Perdue asks court to hold the Waterkeeper Alliance accountable for irresponsible lawsuit against family farmer
SALISBURY, Md. (February 7, 2013) – Today, attorneys for Perdue Farms Inc. filed a memorandum further supporting its request for reimbursement of litigation costs for their recent victory in the United States District Court for the District of Maryland, and calling on Judge William Nickerson to hold the Waterkeeper Alliance accountable for putting forth such an irresponsible case.
“In the Waterkeepers’ closing argument University of Maryland (UM) Environmental Law Clinic Director Jane Barrett said that she told her son that when you become an adult and start making choices, you have to live with those choices. This is what this filing is about,” said Herb Frerichs, Perdue Farms General Counsel and 1988 UM Law graduate. “The Waterkeeper Alliance and Maryland School of Law made a choice to continue this litigation beyond the point where it was no longer defensible.
“Based on their zealous determination to proceed to trial and the Court’s characterization of their actions as ‘not responsible’ and that Perdue should be ‘commended, not condemned,’ we are fully justified in asking the court to grant us reimbursement for the costs of defending ourselves,” said Frerichs. Alan and Kristin Hudson, the fourth-generation family farm also named in the suit, also filed for reimbursement of their litigation costs.
The Waterkeeper Alliance had multiple opportunities to withdraw: when the supposed chicken manure pile was found to be legal biosolids, when the Maryland Department of Environment officially cleared the Hudsons and determined the situation to be corrected, and again following the Court’s summary judgment ruling. That ruling made clear that the record would not support their claims at trial, and in fact, the judge cautioned the plaintiffs against proceeding with the case and warned that he could award legal fees to the defendants.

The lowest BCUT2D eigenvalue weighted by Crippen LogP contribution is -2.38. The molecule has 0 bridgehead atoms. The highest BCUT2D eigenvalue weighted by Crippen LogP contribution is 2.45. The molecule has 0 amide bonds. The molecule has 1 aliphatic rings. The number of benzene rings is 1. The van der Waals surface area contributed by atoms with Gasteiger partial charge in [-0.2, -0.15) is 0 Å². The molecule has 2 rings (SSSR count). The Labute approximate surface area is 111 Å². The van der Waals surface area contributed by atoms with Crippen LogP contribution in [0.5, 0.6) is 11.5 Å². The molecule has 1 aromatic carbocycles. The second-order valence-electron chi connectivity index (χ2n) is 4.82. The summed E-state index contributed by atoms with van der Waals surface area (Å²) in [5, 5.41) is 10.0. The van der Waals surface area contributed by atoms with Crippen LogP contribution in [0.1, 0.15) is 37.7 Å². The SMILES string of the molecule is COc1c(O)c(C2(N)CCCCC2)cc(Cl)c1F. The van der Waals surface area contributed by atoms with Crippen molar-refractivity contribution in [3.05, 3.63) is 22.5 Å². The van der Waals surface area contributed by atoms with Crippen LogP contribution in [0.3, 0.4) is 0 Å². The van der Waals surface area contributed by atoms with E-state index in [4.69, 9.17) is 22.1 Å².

“Simply put, awarding litigation fees is the most effective way to discourage the Waterkeeper Alliance from doing more of the same. Undeterred by defeat in this Court, they can simply move on and sue the next farm,” Frerichs said.
Those involved in the lawsuit have essentially admitted that they intend to do just that. In media interviews, Scott Edwards, one of the original Waterkeeper attorneys on the suit, now with Food and Water Watch, has said, “This is a long ongoing battle and it will continue” and “we’ll be taking other steps and mounting other efforts.” In addition, Assateague Coastal Trust Coastkeeper Kathy Phillips said in an interview, “We didn’t win the integrator liability this time around.”
Even the Waterkeeper Alliance’s allies have conceded that awarding legal costs is the appropriate deterrent. A bill, HB 1349, introduced last year before the Maryland House of Delegates, would have required the University of Maryland to reimburse Alan Hudson’s legal fees. The bill was opposed by a coalition of 18 environmental groups (including ACT and other Waterkeeper Alliance members), who stated that “the bill is not only inappropriate but unnecessary” because “the CWA authorizes the court to make an award of legal fees and costs to either party.” Similarly, the State Attorney General’s office opposed the bill, arguing that awarding legal fees was up to the judiciary, not the legislature, and specifically referred to the court’s discretion to award attorney fees to support the bill’s defeat.
“Only by having to pay some portion of the defendants’ legal fees will the Waterkeeper Alliance not see this case as a success – whatever the cost to the courts and to innocent parties forced to endure the ordeal and expense of meritless lawsuits,” Frerichs said.